COLORADO — A local disability advocacy center wants to crackdown on people who claim their pets as emotional support animals, but really don't need them.
As we've reported in the past, people have tried to take exotic pets into places that dogs aren't even allowed by claiming they are "emotional support animals", also known as ESA's.
Problems with ESA's have prompted airlines to consider banning emotional support animals from flights all together.
Here locally, State Rep. Larry Liston (R-Colorado Springs), created a bill that would make it tougher for people to obtain emotional support animal letters when they truly don't need one. However, the bill hit a snag a few weeks ago.
"I thought we had this all together but we didn't," Patricia Yeager, the CEO of The Independence Center said. "It's disappointing to me that we're not all together on this. We see the problem, we don't have an agreement."
Yeager worked closely with Liston on a bill that would hopefully stop people from falsely obtaining a doctor's notes for exotic emotional support animals.
When referencing "exotic" animals, we're talking about a kangaroo someone tried to bring inside a McDonald's restaurant, an unruly pig that got kicked off a US Airways flight or a turkey that was spotted flying on Delta Airlines. Those are just a few examples of emotional support pets people tried to take on planes or into businesses.
News 5 Investigates found getting a doctor to write an ESA letter is easy.
We went on the computer, paid $150 and within minutes, we had a signed letter from Dr. Michael J. Moss---a real doctor licensed in psychology.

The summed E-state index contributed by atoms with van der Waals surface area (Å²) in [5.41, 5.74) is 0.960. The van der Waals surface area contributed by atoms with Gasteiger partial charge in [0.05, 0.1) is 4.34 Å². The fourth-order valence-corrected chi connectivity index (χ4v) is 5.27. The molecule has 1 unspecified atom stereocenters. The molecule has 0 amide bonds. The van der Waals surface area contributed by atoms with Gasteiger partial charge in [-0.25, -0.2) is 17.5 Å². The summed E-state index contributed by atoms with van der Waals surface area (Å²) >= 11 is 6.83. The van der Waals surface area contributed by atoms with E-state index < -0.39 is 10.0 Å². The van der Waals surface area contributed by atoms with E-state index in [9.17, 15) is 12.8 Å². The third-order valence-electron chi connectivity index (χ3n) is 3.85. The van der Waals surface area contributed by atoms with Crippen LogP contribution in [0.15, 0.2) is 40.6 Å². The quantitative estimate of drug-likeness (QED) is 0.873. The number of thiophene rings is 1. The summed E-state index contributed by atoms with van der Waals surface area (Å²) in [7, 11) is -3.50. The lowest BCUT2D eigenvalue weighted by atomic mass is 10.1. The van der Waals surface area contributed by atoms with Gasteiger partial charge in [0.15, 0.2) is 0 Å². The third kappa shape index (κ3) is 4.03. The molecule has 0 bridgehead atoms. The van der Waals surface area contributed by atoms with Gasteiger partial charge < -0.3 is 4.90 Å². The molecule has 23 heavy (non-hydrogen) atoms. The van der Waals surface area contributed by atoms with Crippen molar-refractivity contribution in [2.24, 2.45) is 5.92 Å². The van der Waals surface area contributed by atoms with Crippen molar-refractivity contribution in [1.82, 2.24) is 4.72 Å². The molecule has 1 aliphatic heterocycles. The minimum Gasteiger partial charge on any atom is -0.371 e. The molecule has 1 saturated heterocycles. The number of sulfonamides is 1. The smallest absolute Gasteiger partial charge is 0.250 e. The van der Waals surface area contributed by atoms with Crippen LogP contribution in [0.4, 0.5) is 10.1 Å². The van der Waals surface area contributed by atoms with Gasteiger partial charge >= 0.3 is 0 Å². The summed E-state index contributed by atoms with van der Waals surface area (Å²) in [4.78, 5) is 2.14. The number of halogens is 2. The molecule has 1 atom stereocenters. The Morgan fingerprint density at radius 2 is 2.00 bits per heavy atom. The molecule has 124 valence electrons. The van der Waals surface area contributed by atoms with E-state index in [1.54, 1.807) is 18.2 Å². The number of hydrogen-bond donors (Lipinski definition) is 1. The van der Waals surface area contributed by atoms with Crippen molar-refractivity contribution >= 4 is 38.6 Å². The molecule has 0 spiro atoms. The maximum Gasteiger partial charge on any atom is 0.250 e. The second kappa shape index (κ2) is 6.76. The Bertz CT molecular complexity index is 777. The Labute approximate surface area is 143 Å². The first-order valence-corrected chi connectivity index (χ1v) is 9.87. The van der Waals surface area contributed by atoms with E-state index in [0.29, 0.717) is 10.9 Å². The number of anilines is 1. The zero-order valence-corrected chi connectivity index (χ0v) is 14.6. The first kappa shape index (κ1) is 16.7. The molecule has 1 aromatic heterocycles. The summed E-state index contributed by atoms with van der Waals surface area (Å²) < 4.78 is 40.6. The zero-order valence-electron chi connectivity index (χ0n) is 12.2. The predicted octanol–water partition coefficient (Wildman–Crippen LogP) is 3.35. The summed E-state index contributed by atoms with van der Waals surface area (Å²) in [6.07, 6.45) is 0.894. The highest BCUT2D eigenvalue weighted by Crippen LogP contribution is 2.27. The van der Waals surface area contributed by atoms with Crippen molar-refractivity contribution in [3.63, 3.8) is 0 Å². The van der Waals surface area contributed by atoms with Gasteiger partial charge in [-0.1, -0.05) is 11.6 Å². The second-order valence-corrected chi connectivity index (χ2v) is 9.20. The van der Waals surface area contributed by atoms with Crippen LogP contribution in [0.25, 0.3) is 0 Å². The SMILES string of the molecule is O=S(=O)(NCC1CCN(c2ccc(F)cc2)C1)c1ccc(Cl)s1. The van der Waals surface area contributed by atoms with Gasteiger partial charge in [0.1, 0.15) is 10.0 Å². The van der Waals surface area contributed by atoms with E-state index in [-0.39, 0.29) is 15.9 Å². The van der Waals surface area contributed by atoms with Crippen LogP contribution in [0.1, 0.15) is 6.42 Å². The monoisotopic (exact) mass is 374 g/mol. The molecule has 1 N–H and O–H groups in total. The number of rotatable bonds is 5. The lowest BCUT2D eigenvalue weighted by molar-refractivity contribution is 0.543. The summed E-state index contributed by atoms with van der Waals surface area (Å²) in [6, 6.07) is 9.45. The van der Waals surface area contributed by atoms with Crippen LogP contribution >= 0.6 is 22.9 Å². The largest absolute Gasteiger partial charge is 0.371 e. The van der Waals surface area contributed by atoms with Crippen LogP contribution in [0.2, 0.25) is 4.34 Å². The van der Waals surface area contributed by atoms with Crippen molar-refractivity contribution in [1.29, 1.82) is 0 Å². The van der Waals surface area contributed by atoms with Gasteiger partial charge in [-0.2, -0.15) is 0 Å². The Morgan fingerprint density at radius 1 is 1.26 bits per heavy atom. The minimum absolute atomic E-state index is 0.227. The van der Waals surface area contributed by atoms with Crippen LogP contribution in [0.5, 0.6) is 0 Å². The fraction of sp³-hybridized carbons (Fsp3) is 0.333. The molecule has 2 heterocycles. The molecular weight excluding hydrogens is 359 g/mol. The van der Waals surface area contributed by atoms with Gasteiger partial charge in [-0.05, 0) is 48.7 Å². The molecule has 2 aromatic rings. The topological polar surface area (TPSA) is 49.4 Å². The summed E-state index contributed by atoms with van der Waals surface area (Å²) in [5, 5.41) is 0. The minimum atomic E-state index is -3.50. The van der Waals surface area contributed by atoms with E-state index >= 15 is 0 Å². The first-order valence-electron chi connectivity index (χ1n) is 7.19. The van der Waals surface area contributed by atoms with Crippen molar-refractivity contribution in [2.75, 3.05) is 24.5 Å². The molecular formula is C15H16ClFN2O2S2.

Moss had no problem "prescribing" one of our station employees an emotional support potbelly pig, which we then took into a Starbucks, Subway restaurant, movie theater and gas station without any problems. Not a single person questioned our emotional support potbelly pig.
"I think the day is going to come where it's going to be very clear that emotional support animals are only allowed in a home environment, whether that be a rental or hotel and it would only be a dog or cat," Yeager said. "We're not there yet."
Yeager says lawyers with Disability Law Colorado took issue with some of the language in the draft bill.
She discovered that it's not possible under federal law to create a mandated, universal form for approving emotional support animals. This is one task Liston's bill wanted to create.
Yeager says this is a slight setback and she won't give up working with lawmakers.
"It often takes more than a session and sometimes 2, 3, 4, 5 sessions to create a bill and create a law so we're going to keep working on this," she said.
Yeager says she plans to go back to the drawing board and attack the issue using consumer protection laws.
She believes web sites and doctors who write bogus emotional support animal letters without evaluating patients is fraud.